OPEC forecasts 800,000 barrel demand growth

13 February 2013, Sweetcrude, Vienna – The Organisation of Petroleum Exporting Countries, OPEC, has added 80,000 barrels per day to its world demand growth forecast, predicting an expansion of 800,000 barrels per day in 2013.

The oil producer group cited “some signs of recovery in the global economy and colder weather at the start of the year” for the increase to an average total of 89.7 million barrels per day.

OPEC said that the bulk of the increase would come from China, which is expected to see 400,000-barrel demand growth this year.

It is expecting non-OECD countries aside from China to add 700,000 barrels and for the OECD to shrink by 300,000 barrels.

OPEC also revised its demand growth forecast for 2012 to 800,000 barrels per day, adding 45,000 barrels to reflect higher-than-expected data.

The producing group is expecting non-OPEC suppliers to have added 500,000 barrels in supply daily in 2012 and to add 900,000 barrels this year, with the US, Canada, the Sudans, Brazil, Australia, and Kazakhstan seen as the major contributors.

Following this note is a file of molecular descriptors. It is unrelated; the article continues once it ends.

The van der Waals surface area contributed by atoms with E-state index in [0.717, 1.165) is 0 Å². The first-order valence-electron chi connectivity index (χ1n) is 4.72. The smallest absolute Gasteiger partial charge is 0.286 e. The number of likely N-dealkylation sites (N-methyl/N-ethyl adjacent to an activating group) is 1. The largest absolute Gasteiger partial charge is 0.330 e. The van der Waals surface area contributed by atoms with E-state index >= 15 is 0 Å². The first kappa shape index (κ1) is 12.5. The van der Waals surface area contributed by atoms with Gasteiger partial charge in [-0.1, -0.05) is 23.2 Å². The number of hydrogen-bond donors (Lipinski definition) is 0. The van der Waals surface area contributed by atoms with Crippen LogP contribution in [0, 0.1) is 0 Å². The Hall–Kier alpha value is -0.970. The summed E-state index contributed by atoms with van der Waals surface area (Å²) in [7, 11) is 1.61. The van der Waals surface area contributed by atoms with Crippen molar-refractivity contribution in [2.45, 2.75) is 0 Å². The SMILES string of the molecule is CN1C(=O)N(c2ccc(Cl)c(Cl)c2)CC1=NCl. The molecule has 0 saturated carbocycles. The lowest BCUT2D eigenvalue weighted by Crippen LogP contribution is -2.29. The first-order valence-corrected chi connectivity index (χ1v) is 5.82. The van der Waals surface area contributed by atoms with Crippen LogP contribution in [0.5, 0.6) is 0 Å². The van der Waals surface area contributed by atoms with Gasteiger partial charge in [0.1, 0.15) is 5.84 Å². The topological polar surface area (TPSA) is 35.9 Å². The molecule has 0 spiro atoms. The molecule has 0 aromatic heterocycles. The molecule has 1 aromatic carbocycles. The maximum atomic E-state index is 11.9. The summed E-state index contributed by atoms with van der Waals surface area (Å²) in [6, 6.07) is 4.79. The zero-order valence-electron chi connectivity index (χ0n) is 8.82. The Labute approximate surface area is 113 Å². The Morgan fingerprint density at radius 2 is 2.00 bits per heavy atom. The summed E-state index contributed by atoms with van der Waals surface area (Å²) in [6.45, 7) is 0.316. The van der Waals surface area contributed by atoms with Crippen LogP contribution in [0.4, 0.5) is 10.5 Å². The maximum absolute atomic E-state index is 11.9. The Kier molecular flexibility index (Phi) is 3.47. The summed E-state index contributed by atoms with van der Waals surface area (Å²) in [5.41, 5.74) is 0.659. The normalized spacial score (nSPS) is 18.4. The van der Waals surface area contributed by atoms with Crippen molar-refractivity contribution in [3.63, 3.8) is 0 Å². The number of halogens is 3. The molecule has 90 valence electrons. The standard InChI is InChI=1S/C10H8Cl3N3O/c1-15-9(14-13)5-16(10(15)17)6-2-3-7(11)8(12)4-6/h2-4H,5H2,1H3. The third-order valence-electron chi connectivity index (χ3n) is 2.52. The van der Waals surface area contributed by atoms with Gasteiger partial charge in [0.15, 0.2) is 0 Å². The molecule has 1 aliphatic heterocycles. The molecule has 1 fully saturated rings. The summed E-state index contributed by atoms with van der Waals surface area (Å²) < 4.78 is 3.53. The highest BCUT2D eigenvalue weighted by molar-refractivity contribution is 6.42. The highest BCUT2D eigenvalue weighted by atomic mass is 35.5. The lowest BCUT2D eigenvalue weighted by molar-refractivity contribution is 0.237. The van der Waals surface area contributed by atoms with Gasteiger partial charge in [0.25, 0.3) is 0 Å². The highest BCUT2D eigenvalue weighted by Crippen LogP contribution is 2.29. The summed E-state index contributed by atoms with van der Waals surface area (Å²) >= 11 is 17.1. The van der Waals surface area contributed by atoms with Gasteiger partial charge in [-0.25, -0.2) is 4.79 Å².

OPEC left its global economic predictions unchanged at 3% growth in 2012 and 3.2% in 2013.

On prices, the group said that the US agreement averting a so-called ‘fiscal cliff’ and increasing economic optimism had triggered a rally in crude rates.

Due to higher demand, and little change in supply expectations from producers outside the group, OPEC expects demand for its crude to average 29.78 million barrels per day in 2013, up 130,000 barrels per day from the previous estimate.

While the report suggests oil markets are in surplus, it points to a narrower gap between global supply and demand in the first half of the year as OPEC further trims production towards its target level of 30 million barrels per day.

Demand for OPEC crude will average 29.20 million barrels per day in the first half of 2013, the report estimated, while OPEC in January lowered its output by about 21,000 barrels per day to 30.32 million barrels per day according to secondary sources.

OPEC’s is the first of this month’s three closely-watched supply and demand reports to be released. The US Energy Information Administration is scheduled to release its latest update later on Tuesday, while the International Energy Agency, advisor to 28 industrialised countries, issues its report on Wednesday.

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